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History of Sunscreen – Background
History of Sunscreen – The global sunscreen market expects to reach $24.4 billion worldwide by 2029, demonstrating the increasing awareness of the damaging effects of sunlight. Sunscreen has been gradually evolving, and new photoprotective ingredients remain produced in response to growing scientific evidence on the impact of solar radiation on the skin.
This literature review aims to provide an updated view of the history of sunscreens.
History of Sunscreen – Methods
A literature search remained revealed with the keywords “Sunscreen, history, regulation, ultraviolet A, ultraviolet B, visible light” from PubMed, Medline, and online search engines.
Humankind has always found ways to provide photoprotection since 4000BC Only. In the last century, evidence-based sunscreens have existed. The first ultraviolet B filters remained produced in 1928. The sign of effectiveness and safety remained discovered in 1956, and then the sun defence factor developed in 1974.
Similarly, sunscreen cover ultraviolet A filters stood released in 1980, and then the ultraviolet A star rating system remained formed in 1992. Regulatory bodies for sunscreen were announced in the 1970s and sought to review ingredients’ safety and efficacy. The need for photoprotection beyond ultraviolet has been increasing due to the increasing research on the effects of visible light on hyperpigmentation over the past decade.
History of sunscreen:
4000 BC: Egyptians remained the first civilization to use the extracts of rice bran, jasmine, and also lupine to block the tanning effect of the sun, where rice absorbs UV light, jasmine repairs DNA, and lupine lightens the skin. The lighter skin was cosmetically and culturally needed by then.
The Greeks protected their skin with olive oil and sand while training under the sun for the Olympic games. Later olive oil was well-known to have an SPF rating of
Fair skin was specified important among upper-class females. The women covered their faces with uncomfortable visards to protect them from sunlight.
- 1798: Robert Willan defined a skin condition, eczema Solare, abnormal skin sensitivity to sunlight.
- 1801: Johan Wilhelm Ritter first discovered UV radiation.
- 1820: Sir Everard Home reveals the part of sunlight in skin burns. He proposed that a component of the sun, not heat, caused a “scorched pigmentation” o.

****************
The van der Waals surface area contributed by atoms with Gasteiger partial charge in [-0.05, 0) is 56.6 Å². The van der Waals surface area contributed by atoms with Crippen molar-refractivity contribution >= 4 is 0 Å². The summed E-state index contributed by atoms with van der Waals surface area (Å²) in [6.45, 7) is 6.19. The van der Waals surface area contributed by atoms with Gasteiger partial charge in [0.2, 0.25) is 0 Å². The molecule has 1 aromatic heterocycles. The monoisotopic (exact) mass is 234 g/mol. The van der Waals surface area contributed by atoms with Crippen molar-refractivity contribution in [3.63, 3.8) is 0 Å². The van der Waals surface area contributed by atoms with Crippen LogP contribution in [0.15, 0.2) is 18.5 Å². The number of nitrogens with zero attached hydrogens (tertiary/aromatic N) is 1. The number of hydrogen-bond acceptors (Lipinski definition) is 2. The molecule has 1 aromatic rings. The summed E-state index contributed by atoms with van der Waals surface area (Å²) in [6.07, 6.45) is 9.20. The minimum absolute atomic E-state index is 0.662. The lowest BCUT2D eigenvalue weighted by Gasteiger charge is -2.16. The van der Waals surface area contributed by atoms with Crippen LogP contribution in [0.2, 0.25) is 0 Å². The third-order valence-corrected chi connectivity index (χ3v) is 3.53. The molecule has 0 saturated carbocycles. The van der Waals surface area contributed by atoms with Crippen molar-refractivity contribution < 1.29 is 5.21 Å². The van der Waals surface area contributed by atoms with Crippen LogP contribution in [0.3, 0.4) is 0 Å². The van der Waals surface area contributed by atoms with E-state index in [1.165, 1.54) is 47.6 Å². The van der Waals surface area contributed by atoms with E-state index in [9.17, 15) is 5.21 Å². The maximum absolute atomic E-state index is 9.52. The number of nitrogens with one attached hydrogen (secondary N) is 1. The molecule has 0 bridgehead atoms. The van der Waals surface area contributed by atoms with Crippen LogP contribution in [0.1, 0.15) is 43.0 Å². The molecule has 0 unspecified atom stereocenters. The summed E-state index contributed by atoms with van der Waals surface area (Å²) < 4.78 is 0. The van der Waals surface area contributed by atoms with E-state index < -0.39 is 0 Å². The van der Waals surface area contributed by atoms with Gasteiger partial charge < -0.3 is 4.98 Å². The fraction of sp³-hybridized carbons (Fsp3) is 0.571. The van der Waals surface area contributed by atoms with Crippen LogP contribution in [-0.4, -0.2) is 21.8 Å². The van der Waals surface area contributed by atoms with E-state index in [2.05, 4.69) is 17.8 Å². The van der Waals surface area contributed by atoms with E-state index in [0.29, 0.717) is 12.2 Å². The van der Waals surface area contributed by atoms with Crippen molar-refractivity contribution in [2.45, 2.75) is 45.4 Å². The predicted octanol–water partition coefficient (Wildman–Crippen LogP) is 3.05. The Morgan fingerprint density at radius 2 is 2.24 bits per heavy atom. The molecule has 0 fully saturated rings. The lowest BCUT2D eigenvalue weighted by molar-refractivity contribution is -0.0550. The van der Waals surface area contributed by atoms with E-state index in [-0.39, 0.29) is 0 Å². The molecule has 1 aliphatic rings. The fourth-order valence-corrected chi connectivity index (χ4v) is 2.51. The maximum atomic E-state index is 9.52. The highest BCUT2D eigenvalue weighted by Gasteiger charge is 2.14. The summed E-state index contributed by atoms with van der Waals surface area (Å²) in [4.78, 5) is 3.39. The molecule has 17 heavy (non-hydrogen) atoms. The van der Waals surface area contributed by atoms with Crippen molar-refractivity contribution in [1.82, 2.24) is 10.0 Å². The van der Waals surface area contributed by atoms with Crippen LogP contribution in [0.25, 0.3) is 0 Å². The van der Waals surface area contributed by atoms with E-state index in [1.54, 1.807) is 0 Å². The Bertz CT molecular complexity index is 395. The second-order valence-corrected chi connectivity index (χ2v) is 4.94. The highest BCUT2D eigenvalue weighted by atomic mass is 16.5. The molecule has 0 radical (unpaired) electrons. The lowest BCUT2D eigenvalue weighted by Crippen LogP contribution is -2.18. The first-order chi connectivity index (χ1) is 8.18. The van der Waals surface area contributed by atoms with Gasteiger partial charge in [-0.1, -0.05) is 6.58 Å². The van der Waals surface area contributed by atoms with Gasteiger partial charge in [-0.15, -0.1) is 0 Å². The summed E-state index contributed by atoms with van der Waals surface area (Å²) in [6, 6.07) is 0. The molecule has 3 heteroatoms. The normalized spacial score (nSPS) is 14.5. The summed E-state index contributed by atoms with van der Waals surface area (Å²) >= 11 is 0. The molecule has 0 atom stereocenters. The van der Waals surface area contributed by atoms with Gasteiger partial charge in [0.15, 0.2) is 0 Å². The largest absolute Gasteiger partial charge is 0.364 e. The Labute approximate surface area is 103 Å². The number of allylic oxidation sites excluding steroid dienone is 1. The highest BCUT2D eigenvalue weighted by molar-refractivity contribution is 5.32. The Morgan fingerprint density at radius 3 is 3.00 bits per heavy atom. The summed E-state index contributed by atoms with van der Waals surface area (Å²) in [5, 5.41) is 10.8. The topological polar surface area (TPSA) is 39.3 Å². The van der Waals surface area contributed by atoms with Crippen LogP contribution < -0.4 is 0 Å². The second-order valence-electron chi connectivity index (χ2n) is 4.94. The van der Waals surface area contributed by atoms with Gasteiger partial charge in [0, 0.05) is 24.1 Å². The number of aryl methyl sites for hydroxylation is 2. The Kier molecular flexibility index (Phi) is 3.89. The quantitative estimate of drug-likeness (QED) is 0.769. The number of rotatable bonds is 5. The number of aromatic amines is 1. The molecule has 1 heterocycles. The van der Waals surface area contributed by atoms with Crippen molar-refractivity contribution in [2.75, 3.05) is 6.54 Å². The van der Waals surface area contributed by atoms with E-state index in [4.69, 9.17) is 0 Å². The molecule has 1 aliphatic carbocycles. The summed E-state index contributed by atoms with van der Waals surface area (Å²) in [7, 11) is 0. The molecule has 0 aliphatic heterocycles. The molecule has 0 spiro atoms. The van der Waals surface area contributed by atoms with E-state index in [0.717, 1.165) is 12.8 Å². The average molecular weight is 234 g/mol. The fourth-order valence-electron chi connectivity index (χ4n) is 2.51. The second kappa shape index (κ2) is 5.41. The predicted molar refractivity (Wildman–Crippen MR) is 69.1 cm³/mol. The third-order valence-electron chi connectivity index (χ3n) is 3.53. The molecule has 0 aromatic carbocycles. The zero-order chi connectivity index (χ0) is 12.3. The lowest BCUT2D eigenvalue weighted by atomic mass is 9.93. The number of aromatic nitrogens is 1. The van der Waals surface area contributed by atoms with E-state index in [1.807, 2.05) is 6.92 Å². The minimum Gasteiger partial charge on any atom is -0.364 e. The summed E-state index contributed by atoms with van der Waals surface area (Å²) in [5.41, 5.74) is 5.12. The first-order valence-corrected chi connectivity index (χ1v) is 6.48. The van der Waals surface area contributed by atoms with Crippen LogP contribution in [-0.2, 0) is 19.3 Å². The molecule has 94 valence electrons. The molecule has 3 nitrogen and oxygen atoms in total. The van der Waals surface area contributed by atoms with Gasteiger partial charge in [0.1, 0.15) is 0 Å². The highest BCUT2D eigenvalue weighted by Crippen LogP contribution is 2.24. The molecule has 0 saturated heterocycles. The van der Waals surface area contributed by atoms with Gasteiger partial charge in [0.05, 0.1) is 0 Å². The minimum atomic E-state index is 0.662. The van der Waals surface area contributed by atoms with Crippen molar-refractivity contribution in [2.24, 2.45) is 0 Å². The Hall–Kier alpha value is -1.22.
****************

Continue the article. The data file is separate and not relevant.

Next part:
- 1889: Erik Johan Widmark experimentally proved that UV radiation could cause skin erythema and burns
- 1891: Friedrich Hammer formulates the first chemical sunscreen in Germany. By using acidified quinine sulphate in lotion and ointment, which reduces the UVB-induced sunburn effect.
- 1896: An association between skin carcinoma and sunlight remained first described by a German Physicist, Dr Paul Unna
- 1910: Dr Unna developed a sunscreen from a chestnut oil and marketed it in the name of “Zeozon” and “Ultrazeozon.”
- 1920: The idea of “sunbathing” and tanning became popular in Western culture after Coffee Chanel’s famous photographs. However it remained taken on a Mediterranean cruise.
- 1928: The two German Scientists, Hausser and Vahle, created the first commercially available sunscreen, which contained benzyl salicylate and benzyl cinnamate, which absorbed UVB effectively…
- 1935: Eugene Schueller, the founder of L’Oreal, formulates a tanning oil and named it “Ambre Solaire”, which contained benzyl salicylate and para-aminobenzoic acid (PABA]
- 1938: Swiss chemist Franz Greiter gets sunburnt while climbing Mt. Piz Buin. It has inspired him to create the first modern sunscreen a decade later.
- 1942: In a “top-secret experiment” done by the American Medical Association Council of Pharmacy and Chemistry. It was done to stop sunburn in airmen. They find that dark red veterinary petroleum is the ingredient that possessed the qualities of waterproof, inexpensive, and free of toxicity.
Towards providing consumers with evidence-based sunscreen, challenges remain in acquiring further evidence, regulation, and rating systems—Ory Of sunscreen. In light of these recent discoveries, dermatologists must be able to recommends a sunscreen suitable for their patients.